As for Lal, Bellow has created in him a genuinely brilliant man of science, and, improbable though it may seem, the twenty-nine pages of philosophic dialogue which follow his meeting with Sammler are a moving and exciting fictional climax. Lal, for whom nature, “more than n engineer, is an artist,” is no mere opposite to Sammler; yet they differ on one point that relates to the novel’s center. Lal is ready to call it quits on man’s long struggle to make a home on this planet. For him space travel is not only the inevitable next step demanded by the human imagination. As an Indian, “super-sensitive to a surplus of humanity”—that is, already familiar with the future—he believes that refusal to make the voyages elsewhere which are growing possible would turn this crowded planet into a prison, and bring the human species, now “eating itself up,” closer than ever to leaping into Kingdom Come. Moreover, amid the rigors of space and under the leadership of technicians endowed with their own kind of nobility, he believes that man may yet be disciplined into recovering lost virtues.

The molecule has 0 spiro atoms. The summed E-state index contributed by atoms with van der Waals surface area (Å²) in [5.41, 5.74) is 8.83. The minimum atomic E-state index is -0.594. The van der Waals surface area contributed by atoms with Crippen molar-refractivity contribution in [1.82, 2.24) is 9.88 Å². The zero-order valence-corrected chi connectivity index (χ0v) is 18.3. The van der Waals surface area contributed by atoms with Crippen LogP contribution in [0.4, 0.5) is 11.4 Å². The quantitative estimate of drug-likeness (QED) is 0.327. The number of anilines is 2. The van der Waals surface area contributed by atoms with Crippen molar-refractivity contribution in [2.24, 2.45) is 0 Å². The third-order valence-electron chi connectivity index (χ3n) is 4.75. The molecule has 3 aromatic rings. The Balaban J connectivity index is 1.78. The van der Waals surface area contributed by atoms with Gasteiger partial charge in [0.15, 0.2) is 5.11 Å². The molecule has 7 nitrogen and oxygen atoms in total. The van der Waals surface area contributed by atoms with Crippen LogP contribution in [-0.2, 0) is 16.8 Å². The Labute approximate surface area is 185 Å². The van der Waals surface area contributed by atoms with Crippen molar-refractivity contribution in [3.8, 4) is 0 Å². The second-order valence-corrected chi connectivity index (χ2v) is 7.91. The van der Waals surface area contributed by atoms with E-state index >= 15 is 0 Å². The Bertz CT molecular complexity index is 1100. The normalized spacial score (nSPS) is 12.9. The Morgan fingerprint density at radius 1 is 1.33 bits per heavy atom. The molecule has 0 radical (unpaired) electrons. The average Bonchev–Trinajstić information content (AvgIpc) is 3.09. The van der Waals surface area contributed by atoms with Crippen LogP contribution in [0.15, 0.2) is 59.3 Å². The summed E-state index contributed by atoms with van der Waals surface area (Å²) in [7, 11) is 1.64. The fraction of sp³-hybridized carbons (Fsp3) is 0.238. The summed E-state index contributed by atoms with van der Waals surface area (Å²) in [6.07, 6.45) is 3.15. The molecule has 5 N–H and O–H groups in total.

Sammler’s response is no simple disagreement. In fact, much of what he says is an anguished attempt to understand what has caused “the shrinking scope for the great powers of nature in the individual, the abundant and generous powers.” But he feels that there is “also an instinct against leaping into Kingdom Come. . . . The spirit knows that its continued growth is the real end of existence.” And crowded and disappointing though it is, his own planet is still, for him, a home he cannot—will not—give up. Why not? His answer to this question—what he has to offer in place of a defeatist departure into space or Kingdom Come—constitutes the point of the book.